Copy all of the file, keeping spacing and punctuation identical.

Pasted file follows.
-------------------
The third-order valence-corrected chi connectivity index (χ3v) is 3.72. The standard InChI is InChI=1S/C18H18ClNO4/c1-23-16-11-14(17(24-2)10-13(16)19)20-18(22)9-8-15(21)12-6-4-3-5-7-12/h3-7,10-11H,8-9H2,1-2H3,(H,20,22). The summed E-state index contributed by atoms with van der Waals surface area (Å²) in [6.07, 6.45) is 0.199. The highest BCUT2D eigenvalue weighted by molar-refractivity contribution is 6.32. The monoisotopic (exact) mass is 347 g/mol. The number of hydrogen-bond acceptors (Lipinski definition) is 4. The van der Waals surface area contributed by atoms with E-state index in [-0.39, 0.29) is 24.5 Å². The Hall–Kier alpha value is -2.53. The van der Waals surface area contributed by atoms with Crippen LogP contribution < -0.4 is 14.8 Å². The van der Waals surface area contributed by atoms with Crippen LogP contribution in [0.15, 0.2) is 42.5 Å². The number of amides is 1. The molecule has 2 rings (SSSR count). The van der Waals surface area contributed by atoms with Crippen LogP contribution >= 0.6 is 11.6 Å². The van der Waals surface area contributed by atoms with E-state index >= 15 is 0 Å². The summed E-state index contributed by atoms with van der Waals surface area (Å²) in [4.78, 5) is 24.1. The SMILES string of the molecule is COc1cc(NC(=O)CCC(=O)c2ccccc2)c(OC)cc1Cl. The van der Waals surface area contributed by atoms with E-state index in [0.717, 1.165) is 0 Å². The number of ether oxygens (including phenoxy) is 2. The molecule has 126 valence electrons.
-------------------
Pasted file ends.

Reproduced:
The third-order valence-corrected chi connectivity index (χ3v) is 3.72. The standard InChI is InChI=1S/C18H18ClNO4/c1-23-16-11-14(17(24-2)10-13(16)19)20-18(22)9-8-15(21)12-6-4-3-5-7-12/h3-7,10-11H,8-9H2,1-2H3,(H,20,22). The summed E-state index contributed by atoms with van der Waals surface area (Å²) in [6.07, 6.45) is 0.199. The highest BCUT2D eigenvalue weighted by molar-refractivity contribution is 6.32. The monoisotopic (exact) mass is 347 g/mol. The number of hydrogen-bond acceptors (Lipinski definition) is 4. The van der Waals surface area contributed by atoms with E-state index in [-0.39, 0.29) is 24.5 Å². The Hall–Kier alpha value is -2.53. The van der Waals surface area contributed by atoms with Crippen LogP contribution < -0.4 is 14.8 Å². The van der Waals surface area contributed by atoms with Crippen LogP contribution in [0.15, 0.2) is 42.5 Å². The number of amides is 1. The molecule has 2 rings (SSSR count). The van der Waals surface area contributed by atoms with Crippen LogP contribution >= 0.6 is 11.6 Å². The van der Waals surface area contributed by atoms with E-state index >= 15 is 0 Å². The summed E-state index contributed by atoms with van der Waals surface area (Å²) in [4.78, 5) is 24.1. The SMILES string of the molecule is COc1cc(NC(=O)CCC(=O)c2ccccc2)c(OC)cc1Cl. The van der Waals surface area contributed by atoms with E-state index in [0.717, 1.165) is 0 Å². The number of ether oxygens (including phenoxy) is 2. The molecule has 126 valence electrons.